You may remember when Google Moon was launched last July to commemorate the first lunar landing. Now, the same team which brought you Google Moon, Google Earth, and Google Local have launched Google Mars to commemorate the birth of Percival Lowell, an astronomer who was known for his interest in Mars and its canals. Google Mars allows you to view the entire surface of Mars in visible light, infrared, and color-coded elevation. If you’re a Mars enthusiast, you’ll be excited to know that the Google Earth team is currently working on way to make their Mars data viewable in the Google Earth client.
Here are the highlights from today’s Blogroll dive:
- Bryan, for the benefit of readability and organization, has chosen to return to the consolidated use of his PDA for task management.
- Owen reviewed War of the Worlds and Ultraviolet.
- Michael Heilemann discovered a useful list of the top mistakes made while using Ajax.
- Khaled posted an update on the progress of the Shuttle project.
- Jim is looking for suggestions on how to treat his iBook’s stress fracture.
- Michael Hampton discussed “the forgotten national security threat”.
- Orson ruminated on progress, controversy, and social ideals.
- Sarah discovered “a great website for music educators, musicians, composers, and just about anybody else interested in music!”
- Angsuman discovered an article which suggests that the red rain over Kerala was of extraterrestrial origin.
- And, Tom discussed Google’s recent online offerings and the prospect of being able to store your data on Google’s servers.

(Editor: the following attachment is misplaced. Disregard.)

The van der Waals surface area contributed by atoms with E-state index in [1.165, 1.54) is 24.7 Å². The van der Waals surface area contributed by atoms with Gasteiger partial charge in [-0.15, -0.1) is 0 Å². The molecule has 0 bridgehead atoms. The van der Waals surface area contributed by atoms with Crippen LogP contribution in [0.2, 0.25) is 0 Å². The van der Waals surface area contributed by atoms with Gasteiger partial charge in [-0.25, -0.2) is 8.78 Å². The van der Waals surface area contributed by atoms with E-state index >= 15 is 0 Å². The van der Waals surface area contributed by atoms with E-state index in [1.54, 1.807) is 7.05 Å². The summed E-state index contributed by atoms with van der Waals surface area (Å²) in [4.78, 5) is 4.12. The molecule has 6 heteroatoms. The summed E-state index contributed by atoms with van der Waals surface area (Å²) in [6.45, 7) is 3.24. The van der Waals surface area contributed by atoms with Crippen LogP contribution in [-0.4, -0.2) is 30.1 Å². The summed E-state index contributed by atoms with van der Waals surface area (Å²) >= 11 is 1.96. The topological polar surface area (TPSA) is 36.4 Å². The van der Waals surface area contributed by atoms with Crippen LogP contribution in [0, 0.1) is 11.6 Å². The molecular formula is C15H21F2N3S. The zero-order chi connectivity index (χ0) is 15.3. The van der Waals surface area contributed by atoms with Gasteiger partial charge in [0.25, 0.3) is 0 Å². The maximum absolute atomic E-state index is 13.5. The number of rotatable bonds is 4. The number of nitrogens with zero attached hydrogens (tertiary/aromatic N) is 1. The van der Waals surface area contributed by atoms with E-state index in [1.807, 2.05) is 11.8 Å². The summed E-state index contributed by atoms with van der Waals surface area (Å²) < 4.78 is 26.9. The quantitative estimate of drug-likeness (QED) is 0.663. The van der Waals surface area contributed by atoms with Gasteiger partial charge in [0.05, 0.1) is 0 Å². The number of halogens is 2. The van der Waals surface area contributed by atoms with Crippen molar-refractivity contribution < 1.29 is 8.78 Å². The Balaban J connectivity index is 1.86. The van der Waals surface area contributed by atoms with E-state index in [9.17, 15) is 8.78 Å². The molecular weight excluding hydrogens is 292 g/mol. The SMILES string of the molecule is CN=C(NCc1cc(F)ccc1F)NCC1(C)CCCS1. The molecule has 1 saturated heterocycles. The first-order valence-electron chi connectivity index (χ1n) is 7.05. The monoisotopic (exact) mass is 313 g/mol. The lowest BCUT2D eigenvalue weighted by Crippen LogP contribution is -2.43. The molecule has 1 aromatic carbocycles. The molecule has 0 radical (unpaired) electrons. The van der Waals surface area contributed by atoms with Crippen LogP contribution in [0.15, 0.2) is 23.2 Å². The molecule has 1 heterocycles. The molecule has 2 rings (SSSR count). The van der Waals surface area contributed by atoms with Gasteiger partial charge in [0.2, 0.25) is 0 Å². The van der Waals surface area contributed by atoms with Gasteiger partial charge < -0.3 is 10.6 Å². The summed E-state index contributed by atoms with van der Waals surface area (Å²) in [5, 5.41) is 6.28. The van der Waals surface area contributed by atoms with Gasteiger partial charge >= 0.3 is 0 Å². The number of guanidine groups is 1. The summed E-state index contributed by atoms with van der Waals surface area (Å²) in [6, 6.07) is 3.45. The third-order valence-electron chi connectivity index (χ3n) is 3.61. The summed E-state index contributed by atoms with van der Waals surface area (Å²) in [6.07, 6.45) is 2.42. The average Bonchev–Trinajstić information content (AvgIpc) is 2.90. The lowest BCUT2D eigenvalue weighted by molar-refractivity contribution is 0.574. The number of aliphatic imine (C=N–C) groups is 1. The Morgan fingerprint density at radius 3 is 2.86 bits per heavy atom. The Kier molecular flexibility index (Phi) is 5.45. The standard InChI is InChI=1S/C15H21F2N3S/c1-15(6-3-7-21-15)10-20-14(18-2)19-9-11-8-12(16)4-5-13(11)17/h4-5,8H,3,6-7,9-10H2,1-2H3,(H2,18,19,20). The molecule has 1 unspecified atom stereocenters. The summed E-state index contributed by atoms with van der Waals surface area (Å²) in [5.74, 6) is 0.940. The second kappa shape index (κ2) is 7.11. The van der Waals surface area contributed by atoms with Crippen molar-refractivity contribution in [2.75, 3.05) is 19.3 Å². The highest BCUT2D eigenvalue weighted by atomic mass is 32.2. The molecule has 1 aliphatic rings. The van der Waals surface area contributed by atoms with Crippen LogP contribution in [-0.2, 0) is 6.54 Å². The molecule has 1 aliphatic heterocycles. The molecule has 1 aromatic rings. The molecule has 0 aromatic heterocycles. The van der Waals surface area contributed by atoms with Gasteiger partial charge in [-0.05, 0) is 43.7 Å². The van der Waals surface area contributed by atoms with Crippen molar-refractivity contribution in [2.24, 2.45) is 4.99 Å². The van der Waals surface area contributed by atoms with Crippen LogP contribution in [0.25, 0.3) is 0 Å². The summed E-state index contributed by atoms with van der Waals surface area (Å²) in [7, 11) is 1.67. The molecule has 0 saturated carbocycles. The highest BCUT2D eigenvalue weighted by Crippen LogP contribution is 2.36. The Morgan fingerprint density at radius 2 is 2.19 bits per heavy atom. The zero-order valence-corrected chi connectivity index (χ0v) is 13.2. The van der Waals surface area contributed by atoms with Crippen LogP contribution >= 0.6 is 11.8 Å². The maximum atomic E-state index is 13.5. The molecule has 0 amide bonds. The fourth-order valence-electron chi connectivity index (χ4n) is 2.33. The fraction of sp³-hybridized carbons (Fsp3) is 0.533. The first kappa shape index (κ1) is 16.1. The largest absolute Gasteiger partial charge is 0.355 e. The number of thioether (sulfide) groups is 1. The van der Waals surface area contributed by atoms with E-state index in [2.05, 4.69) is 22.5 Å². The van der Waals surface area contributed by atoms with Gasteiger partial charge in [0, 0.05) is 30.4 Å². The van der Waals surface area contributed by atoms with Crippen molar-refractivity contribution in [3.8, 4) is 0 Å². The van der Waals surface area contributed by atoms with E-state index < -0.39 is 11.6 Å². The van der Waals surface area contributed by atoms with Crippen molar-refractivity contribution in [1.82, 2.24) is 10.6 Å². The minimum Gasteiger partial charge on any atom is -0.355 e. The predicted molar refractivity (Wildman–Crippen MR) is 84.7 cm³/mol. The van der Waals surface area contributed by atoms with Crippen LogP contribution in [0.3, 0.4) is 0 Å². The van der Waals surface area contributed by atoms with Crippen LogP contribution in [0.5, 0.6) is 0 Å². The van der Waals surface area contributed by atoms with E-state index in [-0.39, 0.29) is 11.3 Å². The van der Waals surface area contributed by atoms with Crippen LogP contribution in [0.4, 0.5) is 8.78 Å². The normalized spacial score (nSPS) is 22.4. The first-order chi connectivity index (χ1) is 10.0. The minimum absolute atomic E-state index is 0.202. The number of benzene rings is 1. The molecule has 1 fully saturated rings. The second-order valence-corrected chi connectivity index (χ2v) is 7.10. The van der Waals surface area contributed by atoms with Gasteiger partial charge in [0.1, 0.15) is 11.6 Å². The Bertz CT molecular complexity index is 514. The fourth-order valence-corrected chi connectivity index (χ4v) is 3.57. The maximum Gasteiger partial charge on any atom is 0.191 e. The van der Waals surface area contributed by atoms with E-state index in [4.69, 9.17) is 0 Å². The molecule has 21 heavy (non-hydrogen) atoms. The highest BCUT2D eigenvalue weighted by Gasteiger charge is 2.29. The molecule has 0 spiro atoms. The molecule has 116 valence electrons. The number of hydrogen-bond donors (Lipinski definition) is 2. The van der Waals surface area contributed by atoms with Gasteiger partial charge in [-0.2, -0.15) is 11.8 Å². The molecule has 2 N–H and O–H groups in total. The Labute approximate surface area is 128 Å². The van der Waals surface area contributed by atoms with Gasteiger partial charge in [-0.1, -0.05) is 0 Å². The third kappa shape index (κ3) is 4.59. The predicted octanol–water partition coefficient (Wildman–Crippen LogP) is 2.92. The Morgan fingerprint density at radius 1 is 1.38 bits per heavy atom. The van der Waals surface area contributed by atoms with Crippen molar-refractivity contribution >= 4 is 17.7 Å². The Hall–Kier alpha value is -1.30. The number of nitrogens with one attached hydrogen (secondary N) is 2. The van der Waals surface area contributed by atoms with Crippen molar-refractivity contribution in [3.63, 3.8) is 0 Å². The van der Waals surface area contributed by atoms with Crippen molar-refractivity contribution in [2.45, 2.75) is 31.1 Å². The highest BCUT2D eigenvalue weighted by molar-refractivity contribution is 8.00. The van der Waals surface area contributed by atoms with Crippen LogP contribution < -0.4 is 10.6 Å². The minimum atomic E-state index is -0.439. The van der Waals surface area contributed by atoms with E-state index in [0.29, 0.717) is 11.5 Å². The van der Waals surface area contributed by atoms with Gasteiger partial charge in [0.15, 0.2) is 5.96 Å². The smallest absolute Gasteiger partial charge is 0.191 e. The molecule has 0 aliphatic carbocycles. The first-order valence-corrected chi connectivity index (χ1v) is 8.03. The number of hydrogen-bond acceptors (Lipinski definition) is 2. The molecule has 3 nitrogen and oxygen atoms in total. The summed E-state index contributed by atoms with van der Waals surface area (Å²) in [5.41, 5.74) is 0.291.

I am sad to report that MacManX.com has experienced a 90% decline in readers over the past week. Over the past four months, MacManX.com has steadily dropped from an average of one legitimate comment per day to an average of 0.8 legitimate comments per month, so I already knew that a lack of interest was beginning to form. But, such a significant decline in readers over such a short amount of time is simply staggering. So, before you hit that “Unsubscribe” button, I have just a few questions for you.
OpenOffice.org has been updated to v2.0.2. This update fixes several bugs and adds a few minor enhancements.
This release is recommended for everyone. It contains some new features, fixes many small bugs, and resolves numerous issues. The spellcheck dictionary in German and some other languages is now directly integrated into OpenOffice.org, so there is no need for a separate download for those languages. The community has added import filters for Quattro Pro 6 and Microsoft Word 2, improved other import filters and mail merge, and made integration with the KDE address book possible. The appearance has also been enhanced, and for Linux users, there are new icon sets for KDE and GNOME.